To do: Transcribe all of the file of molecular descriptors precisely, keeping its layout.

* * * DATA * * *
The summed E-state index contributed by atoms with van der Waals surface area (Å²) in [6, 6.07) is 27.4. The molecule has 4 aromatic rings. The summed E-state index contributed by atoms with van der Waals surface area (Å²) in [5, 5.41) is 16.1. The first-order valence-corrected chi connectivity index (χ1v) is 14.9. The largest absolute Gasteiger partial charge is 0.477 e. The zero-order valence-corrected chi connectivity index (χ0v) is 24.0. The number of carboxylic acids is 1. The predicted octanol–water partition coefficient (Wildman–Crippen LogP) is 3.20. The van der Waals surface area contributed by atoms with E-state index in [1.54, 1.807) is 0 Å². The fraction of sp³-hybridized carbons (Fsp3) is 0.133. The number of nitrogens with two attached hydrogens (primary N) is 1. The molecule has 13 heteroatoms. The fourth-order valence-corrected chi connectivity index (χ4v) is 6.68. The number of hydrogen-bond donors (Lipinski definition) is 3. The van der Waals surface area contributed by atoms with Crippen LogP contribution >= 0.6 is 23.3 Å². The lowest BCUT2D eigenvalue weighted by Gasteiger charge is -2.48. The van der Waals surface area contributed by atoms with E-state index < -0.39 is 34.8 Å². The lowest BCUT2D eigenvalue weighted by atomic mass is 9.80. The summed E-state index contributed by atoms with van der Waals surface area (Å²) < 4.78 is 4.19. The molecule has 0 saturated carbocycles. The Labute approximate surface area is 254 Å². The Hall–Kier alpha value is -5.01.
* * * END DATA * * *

The summed E-state index contributed by atoms with van der Waals surface area (Å²) in [6, 6.07) is 27.4. The molecule has 4 aromatic rings. The summed E-state index contributed by atoms with van der Waals surface area (Å²) in [5, 5.41) is 16.1. The first-order valence-corrected chi connectivity index (χ1v) is 14.9. The largest absolute Gasteiger partial charge is 0.477 e. The zero-order valence-corrected chi connectivity index (χ0v) is 24.0. The number of carboxylic acids is 1. The predicted octanol–water partition coefficient (Wildman–Crippen LogP) is 3.20. The van der Waals surface area contributed by atoms with E-state index in [1.54, 1.807) is 0 Å². The fraction of sp³-hybridized carbons (Fsp3) is 0.133. The number of nitrogens with two attached hydrogens (primary N) is 1. The molecule has 13 heteroatoms. The fourth-order valence-corrected chi connectivity index (χ4v) is 6.68. The number of hydrogen-bond donors (Lipinski definition) is 3. The van der Waals surface area contributed by atoms with Crippen LogP contribution >= 0.6 is 23.3 Å². The lowest BCUT2D eigenvalue weighted by Gasteiger charge is -2.48. The van der Waals surface area contributed by atoms with E-state index < -0.39 is 34.8 Å². The lowest BCUT2D eigenvalue weighted by atomic mass is 9.80. The summed E-state index contributed by atoms with van der Waals surface area (Å²) < 4.78 is 4.19. The molecule has 0 saturated carbocycles. The Labute approximate surface area is 254 Å². The Hall–Kier alpha value is -5.01.